The Wayne State University School of Medicine Department of Emergency Medicine and the Detroit Medical Center are one of only 11 institutions in North America recently awarded the Strategies to Innovate EmeRgENcy Care Clinical Trials Network (SIREN) collaborative award by the National Institutes of Health.
The collaboration will execute pre-hospital and acute care clinical trials, recruit and retain difficult to reach emergency care patients, and collaborate with investigators from major U.S. population centers, health care systems and academic environments. SIREN will serve as the clinical recruitment arm for major acute care NIH and Department of Defense research trials.
"This is quite an honor, and our acceptance reflects the level of success and commitment from our faculty, the School of Medicine, our internal collaborating departments, our external collaborators and their institutions, and our clinical partners at the DMC," said Brian O'Neil, M.D., F.A.C.E.P., F.A.H.A., the Munuswamy Dayanandan Endowed Chair and professor of the WSU Department of Emergency Medicine, and specialist in chief for the DMC. "Further, it is testament to our abilities and our reputation in the academic community."
Other SIREN hubs nationwide include Emory University, the University of Massachusetts, the Medical College of Wisconsin, Oregon Health and Sciences University, Temple University, the University of California - Los Angeles, the University of Cincinnati, the University of Minnesota, the University of Pittsburgh and the University of Washington.
"I am honored to be a part of such a distinguished team of expert physicians," said DMC Chief Executive Officer Anthony Tedeschi, M.D., M.P.H, M.B.A. "This award clearly reflects the outstanding program, leadership, faculty and clinical partnerships engaged around caring for our patients and communities."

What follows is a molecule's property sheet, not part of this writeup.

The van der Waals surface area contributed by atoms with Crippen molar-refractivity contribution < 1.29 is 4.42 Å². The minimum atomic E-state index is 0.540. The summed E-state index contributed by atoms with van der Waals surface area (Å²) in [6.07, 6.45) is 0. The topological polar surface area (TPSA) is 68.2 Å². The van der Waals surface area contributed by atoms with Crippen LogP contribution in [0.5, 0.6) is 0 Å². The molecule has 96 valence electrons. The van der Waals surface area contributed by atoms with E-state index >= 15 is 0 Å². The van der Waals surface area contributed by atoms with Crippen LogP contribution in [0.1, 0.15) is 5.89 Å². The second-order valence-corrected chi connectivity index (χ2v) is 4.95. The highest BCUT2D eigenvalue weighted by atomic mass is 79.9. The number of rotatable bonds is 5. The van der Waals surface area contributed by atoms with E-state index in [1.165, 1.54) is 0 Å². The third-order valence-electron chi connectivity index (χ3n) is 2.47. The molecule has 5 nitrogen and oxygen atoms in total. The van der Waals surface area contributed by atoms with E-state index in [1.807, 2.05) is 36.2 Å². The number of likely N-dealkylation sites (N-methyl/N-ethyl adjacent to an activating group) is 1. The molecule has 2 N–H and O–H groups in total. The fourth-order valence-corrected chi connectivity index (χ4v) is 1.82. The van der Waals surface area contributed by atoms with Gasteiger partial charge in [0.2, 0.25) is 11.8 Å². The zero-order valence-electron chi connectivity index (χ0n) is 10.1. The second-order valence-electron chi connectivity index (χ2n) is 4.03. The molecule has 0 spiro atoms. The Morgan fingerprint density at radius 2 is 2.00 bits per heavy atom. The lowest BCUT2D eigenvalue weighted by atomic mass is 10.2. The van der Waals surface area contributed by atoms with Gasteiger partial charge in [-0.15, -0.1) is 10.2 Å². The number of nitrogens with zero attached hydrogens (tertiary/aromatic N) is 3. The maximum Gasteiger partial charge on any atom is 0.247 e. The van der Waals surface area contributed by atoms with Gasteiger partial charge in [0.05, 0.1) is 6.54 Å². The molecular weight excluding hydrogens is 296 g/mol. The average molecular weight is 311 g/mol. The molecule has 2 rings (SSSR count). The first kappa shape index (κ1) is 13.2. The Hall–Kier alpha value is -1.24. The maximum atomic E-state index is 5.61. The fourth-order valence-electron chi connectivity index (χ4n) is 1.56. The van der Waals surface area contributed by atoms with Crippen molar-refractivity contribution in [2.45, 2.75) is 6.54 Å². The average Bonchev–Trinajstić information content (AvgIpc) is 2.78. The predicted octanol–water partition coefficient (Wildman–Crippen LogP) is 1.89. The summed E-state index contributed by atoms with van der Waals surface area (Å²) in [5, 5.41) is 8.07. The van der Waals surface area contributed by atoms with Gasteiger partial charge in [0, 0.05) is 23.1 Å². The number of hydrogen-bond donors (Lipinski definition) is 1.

SIREN, according to the NIH, will "harness multidisciplinary emergency care expertise to provide scientific leadership and the infrastructure" necessary to conduct large clinical trials to advance patient management in the pre-hospital and emergency room settings. The 11 hubs will contribute to the network through exemplary execution of clinical trials, including rapid start up and study enrollment, and by providing data in a timely fashion.
SIREN networks will conduct clinical trials that seek to improve the outcomes for patients with neurologic, cardiac, respiratory and hematologic issues, in addition to trauma emergency conditions. Hub sites will participate as clinical sites in every clinical trial performed within the SIREN network. "The beauty of SIREN as compared to other federal grants is that it facilitates collaborations across all departments," Dr. O'Neil said.
The network hubs will select and provide oversight to satellite clinical sites, known as "spokes," which must facilitate access to even larger patient populations to enroll in clinical trials. The spoke sites also increase access to patients with particular diseases or injuries.
The primary spokes in the WSU/DMC hub now include the University of Michigan, Beaumont Health, the Henry Ford Health System, St. John Health System and Spectrum Health System. Others spoke sites may join the Detroit hub in the future.
"The (NIH) reviewers agreed that the significance of the proposal lies in the existing partnership with active clinical trials, with demonstrated potential to meet enrollment goals," Dr. O'Neil said. "Our strengths include innovative ideas, including the three-tiered methodology for screening and recruitment, a large area with an underserved patient population, a track record of high enrollment rates across specialties, experienced principal investigators with strong established relationships with pre-hospital emergency medical services, and excellent consideration of site training and standard operating procedures."